Faculty members in Humanities and Social Sciences named academic co-leads for Office of Community Engagement

A small gift shop inside a shipping container painted in pastel blue, yellow and purple

Business Out of the Box was an example of an innovative project facilitated by McMaster's Office of Community Engagement

Karen Balcom and Ameil Joseph have been named academic co-leads of McMaster’s Office of Community Engagement following the retirement of former academic director, Sheila Sammon.

Balcom is an associate professor in the Department of History and the Gender Studies and Social Justice program in the Faculty of Humanities, and also teaches in the Integrated Business and Humanities program in the DeGroote School of Business. She will focus on community-engaged teaching and learning, including enhancing McMaster’s interdisciplinary minor in community engagement and supporting faculty members interested in exploring community-engaged work with their students.

Joseph, an associate professor in the Faculty of Social Sciences’ School of Social Work, was recently appointed the Faculty’s inaugural Professor in Equity, Diversity, Inclusion and Indigenous Strategies. Within the Office of Community Engagement he will concentrate on community-engaged research, including supporting and developing relationships between researchers and community partners that are committed to reciprocity, equity and action.

“Individual researchers and instructors have been doing community-engaged research, teaching and learning at McMaster for a long time,” says Balcom, who has extensive experience with community-engaged work through her own teaching and curriculum development work.

“The Office of Community Engagement exists to be a consultative body that helps guide community-engaged teaching and research. We help find the overlap between the goals of students, instructors and researchers, and the needs expressed by the community. Our priority is to develop reciprocal, sustainable relationships where there are benefits for all parties, but which absolutely respect the needs of community organizations.”

A respectful approach to relationships between McMaster and the community will be an overarching guiding principle for the Office, says Joseph.

“Too often institutions have research initiatives in the community that do not begin with trust, respect, reciprocity, nor a commitment to action,” he explains. “We can do our work in ways that acknowledge that McMaster can and should support research activities that respond to community needs and that build on current capacities, where we support ongoing relationships in solidarity with local struggles for change for the better.”

Balcom and Joseph aren’t the only ones who are building on the work of the Office and looking to the future. Dave Heidebrecht will spend the next year on secondment from his role as office manager to work with Provost Susan Tighe and Associate Vice-Provost (Faculty) Kimberley Dej to explore further ways of expanding the university’s community engagement, such as remote programs.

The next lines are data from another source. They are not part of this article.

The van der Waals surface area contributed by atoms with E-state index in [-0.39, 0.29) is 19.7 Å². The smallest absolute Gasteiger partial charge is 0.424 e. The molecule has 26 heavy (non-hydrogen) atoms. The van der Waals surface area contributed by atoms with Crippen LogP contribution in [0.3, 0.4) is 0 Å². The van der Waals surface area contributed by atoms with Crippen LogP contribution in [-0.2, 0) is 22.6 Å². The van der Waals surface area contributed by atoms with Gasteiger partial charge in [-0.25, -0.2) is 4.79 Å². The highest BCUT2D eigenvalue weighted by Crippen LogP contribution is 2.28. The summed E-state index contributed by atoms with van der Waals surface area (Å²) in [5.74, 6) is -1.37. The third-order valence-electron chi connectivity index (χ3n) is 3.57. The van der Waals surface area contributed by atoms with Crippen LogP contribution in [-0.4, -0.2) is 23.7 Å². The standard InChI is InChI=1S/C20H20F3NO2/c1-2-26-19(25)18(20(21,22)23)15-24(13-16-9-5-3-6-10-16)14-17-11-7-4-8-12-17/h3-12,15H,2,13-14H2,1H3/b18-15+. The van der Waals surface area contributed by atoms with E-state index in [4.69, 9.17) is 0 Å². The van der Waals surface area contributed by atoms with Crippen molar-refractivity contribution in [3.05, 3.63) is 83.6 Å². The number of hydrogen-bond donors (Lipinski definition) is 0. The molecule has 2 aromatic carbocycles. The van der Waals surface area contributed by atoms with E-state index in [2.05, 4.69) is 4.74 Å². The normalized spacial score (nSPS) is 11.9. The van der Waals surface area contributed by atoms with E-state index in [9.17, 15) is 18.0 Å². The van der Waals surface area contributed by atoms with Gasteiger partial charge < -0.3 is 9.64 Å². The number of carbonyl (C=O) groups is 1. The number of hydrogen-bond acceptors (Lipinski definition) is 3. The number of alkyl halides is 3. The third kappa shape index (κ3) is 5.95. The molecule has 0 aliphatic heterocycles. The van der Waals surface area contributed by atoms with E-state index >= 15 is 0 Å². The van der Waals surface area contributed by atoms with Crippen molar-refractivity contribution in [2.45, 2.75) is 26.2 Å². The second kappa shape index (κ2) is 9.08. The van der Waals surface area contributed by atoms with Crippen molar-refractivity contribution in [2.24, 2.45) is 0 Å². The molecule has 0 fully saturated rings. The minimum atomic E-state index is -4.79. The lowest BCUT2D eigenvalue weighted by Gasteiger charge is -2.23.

In his absence, Jay Carter will step into the role of acting manager of the Office of Community Engagement.

“The Office of Community Engagement has been doing important work since it began, and it’s an important part of McMaster’s future,” says Dej. “We’re looking for opportunities to amplify the importance of the relationship between McMaster and the community, as well the Office’s role in fostering and helping guide that interaction.”

The COVID-19 pandemic has further heightened the significant need for McMaster to do what it can to address a wide range of community concerns, says Joseph.

“Over the last period, through COVID-19, we have seen reinvigorated attention to systemic racism, ableism, gender-based violence, colonialism, mental health, and the need for adequate income and housing,” he says. “We have an urgent need to foster relationships and support community members, organizations and leaders with research that begins from a respect for community priorities.”

Community engagement became a focus for McMaster when it was included in former president Patrick Deane’s community letter, Forward with Integrity, and continues to be an important part of McMaster’s strategic direction, says Tighe. There are commitments to community-engaged teaching, learning and research in both the new Teaching and Learning Strategy and in McMaster’s Strategic Plan.

“Both strategies focus on building partnerships within and outside campus,” notes Tighe. “We wanted to model this thinking by bringing on two directors with complementary skills – and through their broad experience working with our local and international communities, Dr. Balcom and Dr. Joseph are well-placed to build on the success of the Office of Community Engagement and develop new opportunities for our students to learn through curiosity and experience.”

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